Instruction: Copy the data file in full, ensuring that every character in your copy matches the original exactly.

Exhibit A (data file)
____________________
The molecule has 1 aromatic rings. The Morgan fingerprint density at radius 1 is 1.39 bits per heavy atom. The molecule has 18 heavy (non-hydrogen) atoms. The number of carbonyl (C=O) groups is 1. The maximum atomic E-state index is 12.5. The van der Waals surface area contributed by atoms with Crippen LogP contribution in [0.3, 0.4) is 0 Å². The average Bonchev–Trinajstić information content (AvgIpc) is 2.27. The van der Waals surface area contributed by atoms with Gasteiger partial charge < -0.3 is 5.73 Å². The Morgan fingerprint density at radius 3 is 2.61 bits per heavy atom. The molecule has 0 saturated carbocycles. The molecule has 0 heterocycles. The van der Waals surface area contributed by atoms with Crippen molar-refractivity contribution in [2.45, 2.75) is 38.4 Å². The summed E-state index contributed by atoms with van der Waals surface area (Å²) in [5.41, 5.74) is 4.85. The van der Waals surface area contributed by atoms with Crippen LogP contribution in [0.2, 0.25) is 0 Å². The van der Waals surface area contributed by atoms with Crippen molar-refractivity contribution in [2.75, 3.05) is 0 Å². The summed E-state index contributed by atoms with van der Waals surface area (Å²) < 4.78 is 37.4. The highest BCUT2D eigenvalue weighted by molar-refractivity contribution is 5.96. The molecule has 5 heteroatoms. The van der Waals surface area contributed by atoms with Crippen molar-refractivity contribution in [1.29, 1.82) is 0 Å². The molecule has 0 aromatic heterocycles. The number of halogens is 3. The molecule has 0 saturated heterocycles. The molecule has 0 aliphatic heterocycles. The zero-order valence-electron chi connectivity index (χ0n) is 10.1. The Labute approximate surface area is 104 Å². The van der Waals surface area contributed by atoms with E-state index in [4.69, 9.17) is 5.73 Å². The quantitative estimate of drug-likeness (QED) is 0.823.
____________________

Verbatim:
The molecule has 1 aromatic rings. The Morgan fingerprint density at radius 1 is 1.39 bits per heavy atom. The molecule has 18 heavy (non-hydrogen) atoms. The number of carbonyl (C=O) groups is 1. The maximum atomic E-state index is 12.5. The van der Waals surface area contributed by atoms with Crippen LogP contribution in [0.3, 0.4) is 0 Å². The average Bonchev–Trinajstić information content (AvgIpc) is 2.27. The van der Waals surface area contributed by atoms with Gasteiger partial charge < -0.3 is 5.73 Å². The Morgan fingerprint density at radius 3 is 2.61 bits per heavy atom. The molecule has 0 saturated carbocycles. The molecule has 0 heterocycles. The van der Waals surface area contributed by atoms with Crippen molar-refractivity contribution in [2.45, 2.75) is 38.4 Å². The summed E-state index contributed by atoms with van der Waals surface area (Å²) in [5.41, 5.74) is 4.85. The van der Waals surface area contributed by atoms with Crippen LogP contribution in [0.2, 0.25) is 0 Å². The van der Waals surface area contributed by atoms with Crippen molar-refractivity contribution in [2.75, 3.05) is 0 Å². The summed E-state index contributed by atoms with van der Waals surface area (Å²) < 4.78 is 37.4. The highest BCUT2D eigenvalue weighted by molar-refractivity contribution is 5.96. The molecule has 5 heteroatoms. The van der Waals surface area contributed by atoms with Crippen molar-refractivity contribution in [1.29, 1.82) is 0 Å². The molecule has 0 aromatic heterocycles. The number of halogens is 3. The molecule has 0 saturated heterocycles. The molecule has 0 aliphatic heterocycles. The zero-order valence-electron chi connectivity index (χ0n) is 10.1. The Labute approximate surface area is 104 Å². The van der Waals surface area contributed by atoms with E-state index in [4.69, 9.17) is 5.73 Å². The quantitative estimate of drug-likeness (QED) is 0.823.